Wednesday, February 04, 2009

A behind-the-scenes look at AMC's take on "The Prisoner"

It would be good enough that AMC is simply ponying up for a third (and presumably fourth and fifth) season of "Mad Men" for this summer, but I'm also becoming more and more confident that what's coming with it - a six-episode remake of "The Prisoner" - will also far from completely suck.

On its surface, the idea hardly seems like a good one. The original series, starring and co-created by the recently late Patrick McGoohan as Number Six, was, well, extremely British (so is "Absolutely Fabulous" in a more than slightly different way, but that one's coming to U.S. TV next fall too, unfortunately.)

For anyone who's never seen it, McGoohan played a former secret agent working for the British during the Cold War who resigns on the first episode and is then kidnapped and held hostage in an isolated spot known only as the Village. In the original series, he's grilled by a series of interrogators known collectively as Number Two, even though they were played by a different person for each episode.

And therein comes the first big change for AMC's model: Number Two will be played for all six episodes by Sir Ian McKellen (coincidentally enough, I was just watching Sir Ian's explanation of his acting technique last night on "Extras": "How did I know where to stand? They told me." Exceptionally funny.) Number Six will be played by none other than Jesus himself, a k a Jim Caveizel.

Despite these modifications, I'm still fairly confident this will be good after watching this video from AMC, which shows that Namibia serves as the setting for The Village and then the crew moved onto Cape Town (rough life!) for the rest of the shoot. As long as this doesn't turn into an exercise in torture (why is seeing someone getting tortured considered entertaining? I'll never understand it, but I digress ...), this should make for a fantastic summertime diversion. Enjoy the video, and to watch all 17 episodes of the original series, courtesy of AMC, click here (though every time I have tried so far it has crashed my Firefox.)

David Simon's "Treme" rapidly taking shape

I probably should have led with this news about "Treme," the new HBO pilot from "The Wire" creator David Simon, especially since it is now set to star one of my favorite actors.

The series about musicians in New Orleans had already attracted two members of "The Law" from "The Wire" (more on that in a second), and now Steve Zahn and Kim Dickens have also signed on. Zahn (who will always be known to me as Glenn Michaels) will play Davis Rogan, a street dancer, local radio DJ, band member and New Orleans native with "anger issues" ( I can see that in my mind already). Dickens (Matt Saracen's mom on the current [and still sensational] season of "Friday Night Lights" but also Jeanie Stubbs on "Deadwood") will play a chef who has opened her own restaurant.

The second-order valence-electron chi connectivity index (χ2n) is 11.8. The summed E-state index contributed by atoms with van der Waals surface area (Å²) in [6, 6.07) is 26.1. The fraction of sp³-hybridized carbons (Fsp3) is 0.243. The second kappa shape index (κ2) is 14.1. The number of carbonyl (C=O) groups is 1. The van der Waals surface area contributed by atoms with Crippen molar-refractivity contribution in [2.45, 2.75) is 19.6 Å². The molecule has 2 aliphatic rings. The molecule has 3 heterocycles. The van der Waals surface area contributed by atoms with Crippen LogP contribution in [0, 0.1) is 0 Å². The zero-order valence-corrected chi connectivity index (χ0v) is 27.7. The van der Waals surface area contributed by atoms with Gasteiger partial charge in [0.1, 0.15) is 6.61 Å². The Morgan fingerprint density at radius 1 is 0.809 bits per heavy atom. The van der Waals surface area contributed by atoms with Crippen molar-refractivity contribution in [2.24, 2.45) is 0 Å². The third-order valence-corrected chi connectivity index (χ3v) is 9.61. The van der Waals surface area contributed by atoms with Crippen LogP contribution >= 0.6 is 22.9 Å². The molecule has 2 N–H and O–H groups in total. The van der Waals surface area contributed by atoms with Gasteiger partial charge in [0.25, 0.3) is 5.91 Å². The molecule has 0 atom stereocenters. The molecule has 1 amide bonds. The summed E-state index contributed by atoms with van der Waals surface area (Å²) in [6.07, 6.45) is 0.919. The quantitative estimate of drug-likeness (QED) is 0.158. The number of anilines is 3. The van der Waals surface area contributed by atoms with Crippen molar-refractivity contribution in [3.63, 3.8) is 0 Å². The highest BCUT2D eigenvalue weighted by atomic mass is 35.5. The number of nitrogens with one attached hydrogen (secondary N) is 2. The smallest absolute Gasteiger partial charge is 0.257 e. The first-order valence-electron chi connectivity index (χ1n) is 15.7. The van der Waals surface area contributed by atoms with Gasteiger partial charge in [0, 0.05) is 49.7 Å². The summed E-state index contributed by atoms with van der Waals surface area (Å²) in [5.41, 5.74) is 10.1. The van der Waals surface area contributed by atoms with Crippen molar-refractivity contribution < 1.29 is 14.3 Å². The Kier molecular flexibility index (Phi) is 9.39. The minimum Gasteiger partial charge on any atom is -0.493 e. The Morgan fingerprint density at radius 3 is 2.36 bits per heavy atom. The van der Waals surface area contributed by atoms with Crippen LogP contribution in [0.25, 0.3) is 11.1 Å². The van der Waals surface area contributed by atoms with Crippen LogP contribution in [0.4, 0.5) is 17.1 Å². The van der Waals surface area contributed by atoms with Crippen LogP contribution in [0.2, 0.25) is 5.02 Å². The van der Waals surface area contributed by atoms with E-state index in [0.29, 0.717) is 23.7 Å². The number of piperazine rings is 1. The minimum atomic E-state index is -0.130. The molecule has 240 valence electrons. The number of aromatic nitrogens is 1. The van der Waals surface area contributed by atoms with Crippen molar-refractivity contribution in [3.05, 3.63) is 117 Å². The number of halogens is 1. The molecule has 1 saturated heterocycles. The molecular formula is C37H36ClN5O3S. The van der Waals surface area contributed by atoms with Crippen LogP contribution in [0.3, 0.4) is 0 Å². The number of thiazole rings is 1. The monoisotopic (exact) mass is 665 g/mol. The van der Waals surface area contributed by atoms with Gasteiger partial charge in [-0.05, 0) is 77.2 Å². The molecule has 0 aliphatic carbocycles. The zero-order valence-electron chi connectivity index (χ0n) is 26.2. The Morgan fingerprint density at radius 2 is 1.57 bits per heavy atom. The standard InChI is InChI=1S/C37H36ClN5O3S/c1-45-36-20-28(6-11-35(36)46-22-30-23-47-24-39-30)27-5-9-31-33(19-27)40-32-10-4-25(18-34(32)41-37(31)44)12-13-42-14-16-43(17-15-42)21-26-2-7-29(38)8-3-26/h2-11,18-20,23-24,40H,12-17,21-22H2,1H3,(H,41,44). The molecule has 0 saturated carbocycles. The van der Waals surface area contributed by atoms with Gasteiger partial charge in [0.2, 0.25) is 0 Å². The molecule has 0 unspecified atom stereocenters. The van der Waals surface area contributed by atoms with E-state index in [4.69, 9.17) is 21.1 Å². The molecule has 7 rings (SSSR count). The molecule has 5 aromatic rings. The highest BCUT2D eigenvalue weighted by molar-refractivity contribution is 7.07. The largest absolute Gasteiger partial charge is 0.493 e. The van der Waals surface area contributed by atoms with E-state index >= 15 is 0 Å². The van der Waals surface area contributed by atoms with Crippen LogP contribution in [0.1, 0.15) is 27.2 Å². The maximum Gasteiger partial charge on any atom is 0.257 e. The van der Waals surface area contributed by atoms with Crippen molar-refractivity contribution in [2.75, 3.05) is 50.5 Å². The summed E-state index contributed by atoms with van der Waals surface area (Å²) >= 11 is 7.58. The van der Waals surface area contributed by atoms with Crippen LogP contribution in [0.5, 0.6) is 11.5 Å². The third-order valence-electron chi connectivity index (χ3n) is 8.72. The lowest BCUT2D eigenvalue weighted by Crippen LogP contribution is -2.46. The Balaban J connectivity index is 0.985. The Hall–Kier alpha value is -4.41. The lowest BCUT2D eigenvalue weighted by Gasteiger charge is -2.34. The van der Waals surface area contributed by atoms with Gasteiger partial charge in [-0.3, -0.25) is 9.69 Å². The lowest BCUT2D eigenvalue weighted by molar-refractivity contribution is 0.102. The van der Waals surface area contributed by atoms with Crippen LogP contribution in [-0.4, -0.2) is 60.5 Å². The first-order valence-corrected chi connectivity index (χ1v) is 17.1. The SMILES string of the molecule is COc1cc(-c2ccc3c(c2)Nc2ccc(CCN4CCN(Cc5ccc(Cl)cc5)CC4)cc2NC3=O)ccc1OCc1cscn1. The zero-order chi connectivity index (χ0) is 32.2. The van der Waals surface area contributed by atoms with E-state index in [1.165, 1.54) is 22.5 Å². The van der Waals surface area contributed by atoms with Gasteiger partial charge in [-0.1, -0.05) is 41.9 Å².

Joining this duo will be easily two of my favorite "Wire" vets, "Bunk" Moreland and Lester Freamon. Wendell Pierce, a New Orleans native, will play a jazz musician who's fallen on hard times after Katrina and who still has a soft spot for his ex-wife, played by "CSI Miami" star Khandi Alexander. Even better, Clarke Peters will be playing a Mardi Gras Indian chief who's trying to bring the members of his tribe back to the city.

So far this is only being put together as a pilot, but I can't imagine HBO wouldn't take anything short of at least a full season from Simon, especially with this cast behind it. I cancelled my HBO after the end of the first season of "True Blood," but I'll definitely re-up if and when this ever really comes together. Peace out.


Ashok said...

I watched one episode of "Tru Blood" at a friend's place and was horrified by the acting. I do not know whether is it me, but even I was able to spot the bad accent of Anna Paquin and some others too :-).

Anyways, I have posted the best films of 2008. Check it out when you find time.

Reel Fanatic said...

I certainly will, Ashok ... And I'm with you on the acting, but I guess I have a very low standard when it comes to campy horror stuff, because I still found "True Blood" enjoyable ... It's funny you mention accents, because they indeed played a big part in the identity of first season's "big bad"

Bob said...

I hope "The Prisoner" is good. The original is one of my all-time favorite TV shows (even if the finale still leaves me scratching my head). I had to laugh when Caviezel referred to McKellen as "Sir Ian."
"Sir Ian, Sir Ian, Sir Ian, action. WIZARD! YOU SHALL NOT PASS! Cut. Sir Ian, Sir Ian, Sir Ian." And when he says, "How did I know where to stand? People told me," I lose it every single time.

Reel Fanatic said...

I hadn't seen "Extras" until a friend recently passed it to me, Bob, and I'm ashamed that I managed to miss it for so long .. My favorite episode would have to be the one with Harry Potter in which our hero kicks the Down Syndrome kid out of the restaurant and then manages to kick a dwarf by the end .. priceless!

Mercurie said...

Well, when I heard that The Prisoner was being remade, I was a bit concerned. It ranks within my top five favourite shows of all time. But after seeing the video I am not quite so concerned. It will be different (which is a good thing), but I don't think it will suck!